Flushometer- Valve
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   To help facilities become more water-efficient, the U.S.  Environmental
   Protection Agency (EPA) has developed a draft specification for flushometer-
   valve toilets to earn the WaterSense® label in the future. WaterSense labeled
   flushometer-valve toilets will be at least 20 percent more water-efficient than
   the current federal standard,  flushing no more than 1.28 gallons per flush (gpf),
   Flushometer-valve toilets, known as flushometer-valve
   water closets in plumbing standards, are typically found
   in commercial, institutional, or industrial restrooms
   located in places such as airports, theaters, stadiums,
   schools, and office buildings. These types of toilets
   have two main components—the toilet bowl and the
   flushometer valve.
   EPA estimates that about 28 percent, or 7.6 million, of
   the 27 million flushometer-valve toilets currently
   installed in commercial and institutional facilities across
   the country flush at volumes higher than the federal
   standard of 1.6 gpf—some as much as 3 to 7 gpf.

   Replacing an old, inefficient flushometer-valve toilet
   with a WaterSense labeled model could save a
   business more than 5,400 gallons of water and more
   than $1,000 over the lifetime of the toilet. If all old,
   inefficient commercial flushometer-valve toilets were
   replaced with WaterSense labeled models, we could
   save more than 41 billion gallons of water per year
   across the country. That's equivalent to the amount of
   water that flows over Niagara Falls every 24 hours!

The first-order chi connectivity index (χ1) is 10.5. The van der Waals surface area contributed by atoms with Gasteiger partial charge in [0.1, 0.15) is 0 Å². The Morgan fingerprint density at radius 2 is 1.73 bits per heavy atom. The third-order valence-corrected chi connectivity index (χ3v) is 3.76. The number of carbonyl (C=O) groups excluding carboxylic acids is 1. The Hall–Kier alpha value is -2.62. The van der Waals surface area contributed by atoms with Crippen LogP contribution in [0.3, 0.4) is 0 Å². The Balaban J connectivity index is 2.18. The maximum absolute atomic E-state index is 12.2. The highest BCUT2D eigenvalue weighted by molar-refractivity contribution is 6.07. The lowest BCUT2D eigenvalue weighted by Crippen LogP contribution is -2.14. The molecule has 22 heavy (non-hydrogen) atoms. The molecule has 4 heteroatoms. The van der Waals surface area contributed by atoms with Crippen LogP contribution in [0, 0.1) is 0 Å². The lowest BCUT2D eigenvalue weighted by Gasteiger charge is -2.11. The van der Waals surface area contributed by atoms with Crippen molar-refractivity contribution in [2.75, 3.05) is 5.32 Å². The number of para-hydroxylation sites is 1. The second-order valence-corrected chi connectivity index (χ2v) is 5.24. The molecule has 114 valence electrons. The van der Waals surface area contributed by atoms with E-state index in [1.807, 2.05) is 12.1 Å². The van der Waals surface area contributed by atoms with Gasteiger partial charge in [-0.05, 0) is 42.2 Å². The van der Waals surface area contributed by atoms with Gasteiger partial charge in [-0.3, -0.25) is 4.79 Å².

Like all WaterSense labeled products, flushometer-
   valve toilets will be required to be independently
   certified  for performance. In addition to meeting existing
   commercial plumbing codes and standards,
   WaterSense labeled models  must pass additional tests,
WaterSense labeled flushometer-valve toilets will be
independently certified for both water efficiency and

such as the ability to flush a toilet seat cover.
Research conducted by the Plumbing Efficiency
Research Council in 2012 found that drainline carry
(i.e., the ability of water to remove waste through a
building's drainline) was not a significant concern at
flush volumes of 1.28 gpf.
To learn more about the proposed water efficiency
and performance criteria for flushometer-valve toilets,
review the Draft WaterSense Specification for
Flushometer-Valve  Water Closets on the WaterSense

In the future, businesses, institutions, and other
commercial facilities will be able to look for the
WaterSense label on flushometer-valve toilets. For
more information, visitwww.epa.gov/watersense.
PHONE (866) WTR-SENS (987-7367)  WEBSITE www.epa.gov/watersense  EMAlLwatersense@epa.gov
December 2014